Last updated on February 12th, 2018 at 01:18 am
Old and New Problems Bitcoin is trying to solve
- Transaction Fees – the considerable uptick in transaction volume combined with the number of transactions in a block has created a bottleneck – and recently, for a transaction to be confirmed in any reasonable amount of time, fees have skyrocketed
- Distributed, Decentralized Network – Because processing the transactions requires so much computing power, solving the blocks first has become too difficult for individual miners to be particularly profitable. Thus mining pools were born, where pools of miners work on blocks, which increases the probability that at least one processor in the pool will solve the next block. While this hasn’t lead to any single pool controlling more than 50% of the processing power, it is possible that some covert force is running more than one mining pool.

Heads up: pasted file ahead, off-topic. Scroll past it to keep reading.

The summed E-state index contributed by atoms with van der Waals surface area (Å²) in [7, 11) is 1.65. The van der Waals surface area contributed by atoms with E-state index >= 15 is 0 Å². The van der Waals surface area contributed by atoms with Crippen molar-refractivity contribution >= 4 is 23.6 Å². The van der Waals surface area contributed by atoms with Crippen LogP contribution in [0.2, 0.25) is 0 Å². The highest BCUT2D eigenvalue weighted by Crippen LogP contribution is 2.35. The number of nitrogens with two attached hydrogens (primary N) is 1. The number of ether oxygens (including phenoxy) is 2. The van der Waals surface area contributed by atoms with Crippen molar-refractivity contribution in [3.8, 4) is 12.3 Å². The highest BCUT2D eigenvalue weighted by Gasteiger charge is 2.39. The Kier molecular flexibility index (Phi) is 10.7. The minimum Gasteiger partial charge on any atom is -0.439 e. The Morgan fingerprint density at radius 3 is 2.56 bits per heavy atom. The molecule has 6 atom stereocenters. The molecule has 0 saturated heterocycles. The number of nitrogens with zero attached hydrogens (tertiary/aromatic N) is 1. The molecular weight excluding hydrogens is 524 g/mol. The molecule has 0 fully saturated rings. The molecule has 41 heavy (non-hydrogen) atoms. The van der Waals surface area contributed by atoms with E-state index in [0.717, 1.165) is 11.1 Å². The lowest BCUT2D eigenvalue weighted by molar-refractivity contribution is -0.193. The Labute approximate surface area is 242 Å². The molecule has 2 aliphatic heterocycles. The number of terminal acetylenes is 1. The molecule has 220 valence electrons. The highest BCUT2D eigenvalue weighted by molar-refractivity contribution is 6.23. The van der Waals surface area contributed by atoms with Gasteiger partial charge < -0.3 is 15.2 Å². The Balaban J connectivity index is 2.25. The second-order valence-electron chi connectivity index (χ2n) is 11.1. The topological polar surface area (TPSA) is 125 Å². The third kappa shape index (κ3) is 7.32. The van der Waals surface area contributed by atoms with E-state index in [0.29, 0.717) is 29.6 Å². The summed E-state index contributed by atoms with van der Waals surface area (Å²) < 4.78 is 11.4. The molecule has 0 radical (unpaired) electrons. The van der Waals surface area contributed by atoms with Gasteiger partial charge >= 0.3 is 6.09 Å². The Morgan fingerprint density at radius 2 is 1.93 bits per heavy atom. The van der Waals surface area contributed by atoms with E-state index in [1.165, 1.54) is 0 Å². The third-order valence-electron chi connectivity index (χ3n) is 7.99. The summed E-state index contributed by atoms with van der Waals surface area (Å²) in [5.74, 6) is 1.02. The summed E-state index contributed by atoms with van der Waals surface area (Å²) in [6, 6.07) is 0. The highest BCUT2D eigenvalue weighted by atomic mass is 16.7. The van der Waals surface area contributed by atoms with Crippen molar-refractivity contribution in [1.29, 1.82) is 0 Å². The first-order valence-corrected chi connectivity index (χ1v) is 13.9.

- Anonymity and Transparency – If no one ever learns the identity of the owner of the wallet, Bitcoin is anonymous. However, this is difficult to do. There is plenty of metadata vacuumed up by all kinds of entities (NSA and GCHQ, local police, ISPs, your neighbour who hacked your WiFi). True privacy and anonymity are extremely difficult to maintain these days, and the transparency of Bitcoin makes eternal anonymity virtually impossible.
- Simplified Money Transfers – Now, with the rising Bitcoin fees, there is an opportunity for companies like Transferwise and Revolut to capture customers solely concerned with borderless payment transfer. Not only do these services offer lower fees, they offer currency exchange on their platform. Bitcoin is itself a currency, and therefore one must convert a fiat into BTC, transfer BTC, then convert that BTC into the local fiat currency.
Bitcoin is a great testing ground, but it is not a production currency.
… Blockchain technology is here to stay. Blockchain has plenty of uses outside cryptos (smart contracts embedded in Ethereum are one such example), but Bitcoin probably won’t be the reigning technology in the future. It’s overvalued with a limited chance of success, most likely be replaced by a better cryptocurrency.
Eulogy made by Ruzbeh Bacha